Stefan Evans wrote:>Only the single method is multithreaded, the servlet itself is one thread controlled by the container (per instance of course).
The "per instance of course" comment worries me a little.
As I understand it, Servlets are multithreaded by default. An instance of a servlet can have multiple threads running through it at one time , which is why you don't use instance variables in them.
Does this mean you have implemented SingleThreadModel on your servlets?
Perhaps you mean one thread per request?
Stefan Evans wrote:
In terms of you plam. I'm wondering how you envision this working
You poll all of the servers asking "what have you got"
Do you wait for all the responses to come back before continuing?
What if one of them fails to respond?
What about errors/exceptions?
Stefan Evans wrote:
What you have described sounds justifiable to me.
It might be better implemented as a seperate service that your servlets invoke. That keeps the puritans happy by wrapping the threads in another layer.
The servlet shouldn't have to care that the service is multithreaded as long as it gets the information it asks for.
You might consider using the Servlet 3.0 async calls if you aren't already.
my 2 cents in any case
if something bad happens in this method the servlet will hang and eat up one of the threads from the pool. It's been running for about 3 years and that has happened once or twice. To my chagrin, I have no idea why.
Tim Holloway wrote:Well, I did say results would be unpredictable. I worked with people who had system that would do that, although more like about 3 times a week. They never had time to do a post-mortem/repair but always had time to reboot. The problem with "once or twice over 3 years" is that very suddenly things can flip to "once every 4 or 5 minutes". I've had that happen to me. For example an OS update almost earned me a 3AM all-expenses paid trip to Chicago because someone's data compression library had been doing something "clever" for years.
Tim Holloway wrote:OK, going back to the head of the thread and cross-correlating. It appears that you have a collection of content servers and you have been polling them for available content. Polling was done on-request per-user and not in conjunction with a master (shared) content list. This sounds like something that an outfit such as Netflix might do, although I'd expect that Netflix is also doing things that allow stuff like migrating content nearer to consumers.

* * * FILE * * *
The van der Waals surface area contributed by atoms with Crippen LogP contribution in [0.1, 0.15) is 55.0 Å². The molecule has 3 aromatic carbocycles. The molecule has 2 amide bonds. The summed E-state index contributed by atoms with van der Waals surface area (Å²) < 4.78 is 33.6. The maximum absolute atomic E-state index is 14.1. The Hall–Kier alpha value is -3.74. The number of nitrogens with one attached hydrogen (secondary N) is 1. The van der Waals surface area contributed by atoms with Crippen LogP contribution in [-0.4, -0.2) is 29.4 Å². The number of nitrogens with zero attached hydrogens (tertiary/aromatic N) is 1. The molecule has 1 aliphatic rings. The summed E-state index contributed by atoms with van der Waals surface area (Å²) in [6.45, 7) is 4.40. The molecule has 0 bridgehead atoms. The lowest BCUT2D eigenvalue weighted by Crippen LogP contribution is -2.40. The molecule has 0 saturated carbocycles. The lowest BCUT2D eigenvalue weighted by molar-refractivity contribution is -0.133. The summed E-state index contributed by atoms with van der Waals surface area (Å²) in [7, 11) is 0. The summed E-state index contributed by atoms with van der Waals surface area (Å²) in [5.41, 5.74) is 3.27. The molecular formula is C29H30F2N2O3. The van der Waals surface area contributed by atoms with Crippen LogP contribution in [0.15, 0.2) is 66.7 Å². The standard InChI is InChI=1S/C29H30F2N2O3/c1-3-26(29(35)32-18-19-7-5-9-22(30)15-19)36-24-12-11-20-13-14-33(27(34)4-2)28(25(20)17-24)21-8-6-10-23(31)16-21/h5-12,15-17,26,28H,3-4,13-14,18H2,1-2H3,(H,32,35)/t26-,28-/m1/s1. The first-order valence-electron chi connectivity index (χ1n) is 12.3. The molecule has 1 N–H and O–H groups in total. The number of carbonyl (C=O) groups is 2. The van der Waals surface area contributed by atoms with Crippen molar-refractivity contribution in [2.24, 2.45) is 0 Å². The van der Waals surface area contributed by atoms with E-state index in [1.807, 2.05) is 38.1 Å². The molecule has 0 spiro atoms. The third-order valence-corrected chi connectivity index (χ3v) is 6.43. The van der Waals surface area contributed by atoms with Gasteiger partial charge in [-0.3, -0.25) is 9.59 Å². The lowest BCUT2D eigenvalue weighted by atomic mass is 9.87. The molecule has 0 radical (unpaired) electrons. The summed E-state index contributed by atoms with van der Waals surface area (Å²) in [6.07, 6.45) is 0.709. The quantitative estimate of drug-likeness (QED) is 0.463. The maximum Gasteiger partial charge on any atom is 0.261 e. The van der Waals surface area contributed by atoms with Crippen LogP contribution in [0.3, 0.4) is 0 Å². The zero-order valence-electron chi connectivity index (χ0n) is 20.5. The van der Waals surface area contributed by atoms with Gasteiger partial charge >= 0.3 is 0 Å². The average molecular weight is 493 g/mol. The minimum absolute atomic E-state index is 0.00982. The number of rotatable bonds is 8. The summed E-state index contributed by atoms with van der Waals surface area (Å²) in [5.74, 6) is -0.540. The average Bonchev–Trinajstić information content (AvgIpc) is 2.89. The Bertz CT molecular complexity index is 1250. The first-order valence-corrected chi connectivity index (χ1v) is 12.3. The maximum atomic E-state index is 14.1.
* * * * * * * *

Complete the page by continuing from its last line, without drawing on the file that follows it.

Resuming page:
First question would be whether or not you would be better served by having a master (non-servlet) thread handle the polling at regular intervals and leaving the servlets the less-intensive task of checking against the accumulated results (which could be cached locally and/or stored in a local database).
Second question would be whether it's feasible to avoid polling in part or in whole by making the content servers post content changes as they happen. For example, as a callback process.
Tim Holloway wrote:Well, if there's a gazillion dollars involved, that means probably at least one MajorVendor and when you tell them you're violating J2EE specs, they're likely to say you voided the warranty.
Tim Holloway wrote:It's probably actually easier/cleaner to set up and run a master poller thead from a ServletContextListener than it is to code that sort of stuff in servlet code anyway. The general problem set isn't that uncommon, regardless of whether the scope or protocols are.[/quote[
Just to be clear this code won't be in the actual servlet. It will be in the class library that wraps the network protocol API.
Tim Holloway wrote:Something of this nature can be built in large part using off-the-shelf components and common design patterns and implemented as a JavaBean. Meaning that the Master Poller could be made to run stand-alone or under some other sort of service instead of being wholly dependent on servlet architecture. It's also easier to test and tune stuff built that way.
I will think more about this but I'm having trouble wrapping my mind around the Master Poller concept. If I understand what you mean it's a task of some sort that keeps track of all the data that's available on all the servers.
I did try something like that in the begining of the project but doing it on the client side is very slow. I have proposed a design that leverages the server's data structures to create a mysql database. The idea is each server would maintain a db of what it knows about and replicates it to my project located centrally. I'm sure if an when this project will be funded.